Twin Centre U14 softball squad capture provincial title

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The Twin Centre U14 Wildcats won the Ontario Amateur Softball Association peewee C provincial championship last weekend in Stouffville.
The Twin Centre U14 Wildcats won the Ontario Amateur Softball Association peewee C provincial championship last weekend in Stouffville. [Submitted]

The Twin Centre U14 Wildcats won the Ontario Amateur Softball Association (OASA) peewee C provincial championships last weekend in Stouffville, a gold medal to show for their first trip to the provincial stage.

“They just played like an incredible team,” said head coach John Rose. “They were all team wins. Everyone contributed in some way or another and it was fantastic to see.”

Rose has coached the boys for the past five years, working with them to reach a level able to compete provincially.

“I’ve been kind of just moving up with them as they have advanced,” noting that his involvement started and has continued with his son playing ball. “We finally went to OASA, we had thought about going last year, but the team really wasn’t quite there. This year I thought would be good and they just played fantastic.”

Even with their two lead bats out – one to injury, the other to family commitment – the team defied the odds and ended their first time at the provincial level victorious.

The Wildcats had a clean sweep of the C division leading up to the semi-finals, beating Ennismore 13-1, Grafton 15-5 and Springfield 8-4 before meeting Wiarton.

“We went undefeated until the finals and then we lost one game in the finals and then ended up beating the team. They (Wiarton) had to beat us twice to knock us out. We ended up beating them in the final game and ended up coming out the winners, which was quite an accomplishment for the boys. They did a great job.”

Rose noted that pitcher Sterling Grubb threw a one-hitter and a no-hitter, “which is tremendous at that level of ball.”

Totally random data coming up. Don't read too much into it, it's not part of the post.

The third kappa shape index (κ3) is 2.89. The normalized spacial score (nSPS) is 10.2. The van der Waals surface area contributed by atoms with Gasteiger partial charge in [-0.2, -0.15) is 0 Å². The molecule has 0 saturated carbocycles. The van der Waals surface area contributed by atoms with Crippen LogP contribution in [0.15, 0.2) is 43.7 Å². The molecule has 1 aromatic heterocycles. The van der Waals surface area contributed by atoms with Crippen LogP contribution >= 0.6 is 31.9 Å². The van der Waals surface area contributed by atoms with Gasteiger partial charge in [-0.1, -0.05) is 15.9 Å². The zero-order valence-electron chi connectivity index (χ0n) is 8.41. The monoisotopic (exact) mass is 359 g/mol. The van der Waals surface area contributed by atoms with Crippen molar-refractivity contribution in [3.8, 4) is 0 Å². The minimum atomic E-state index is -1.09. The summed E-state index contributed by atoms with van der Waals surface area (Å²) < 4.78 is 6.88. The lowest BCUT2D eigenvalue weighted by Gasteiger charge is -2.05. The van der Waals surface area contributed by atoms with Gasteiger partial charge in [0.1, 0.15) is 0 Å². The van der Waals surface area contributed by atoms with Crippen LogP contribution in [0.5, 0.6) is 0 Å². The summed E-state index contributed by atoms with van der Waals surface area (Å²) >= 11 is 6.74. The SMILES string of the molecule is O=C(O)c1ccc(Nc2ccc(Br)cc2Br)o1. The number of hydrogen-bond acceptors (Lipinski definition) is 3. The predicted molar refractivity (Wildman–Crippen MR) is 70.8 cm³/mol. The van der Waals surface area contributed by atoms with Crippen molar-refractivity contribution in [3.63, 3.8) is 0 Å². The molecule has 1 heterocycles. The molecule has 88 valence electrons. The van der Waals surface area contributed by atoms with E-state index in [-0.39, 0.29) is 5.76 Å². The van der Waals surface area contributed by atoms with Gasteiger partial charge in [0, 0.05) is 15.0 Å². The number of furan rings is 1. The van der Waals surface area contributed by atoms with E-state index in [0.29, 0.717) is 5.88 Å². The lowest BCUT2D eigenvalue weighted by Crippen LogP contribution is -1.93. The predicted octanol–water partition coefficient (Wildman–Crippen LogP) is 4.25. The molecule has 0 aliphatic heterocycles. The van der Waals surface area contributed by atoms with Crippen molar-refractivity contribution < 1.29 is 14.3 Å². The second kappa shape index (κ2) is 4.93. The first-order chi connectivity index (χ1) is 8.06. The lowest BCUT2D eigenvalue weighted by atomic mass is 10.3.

That’s the kind of character and development he’s seen all season, the coach added.

“The kids in general this year they have really come together. They are just a really good bunch of kids, just really positive. I’ve never had any issues with them. They are very supportive,” he said. “It is an incredible amount of pride to watch and it’s actually emotional to see them achieve this stuff that they have achieved.”

Rose credits the players dedication to the game for the success they have found over the season.

“The biggest thing about the team is that they never give up. We will be down runs in games and it will look pretty bleak but they don’t get upset; these guys are so steady they just say ‘it is what it is’ and get back to work,” he said. “It is really rewarding, I hope, for them – it is certainly rewarding for me. I am sure for the parents to watch them battle through adversity and find a way to win and apply that to life in general. It is great to watch them grow like that.”

Reflecting back on his earlier years with the team, Rose said they have evolved to create a team chemistry unique to the five-year relationship the boys have together.

“That is the chemistry that will make them successful next year and beyond,” he said.

As the season comes to an end, he hopes to take the boys past the provincials to play at the national level.

“We have some ambitions of going to the eliminations nationals at some point over the next few years,” he said. “I want to give them the experience of going through Canada and playing ball. There is a lot that has to happen before that happens, but they certainly have a good nucleus of ability and a good positive attitude to do that. It will be a lot of fun to give them that experience.”

With high hopes, the majority of the group, being in their second year of peewee, will be moving up to bantam next year. Rose would like to move up with the team as well.

“If they will have me again,” he joked.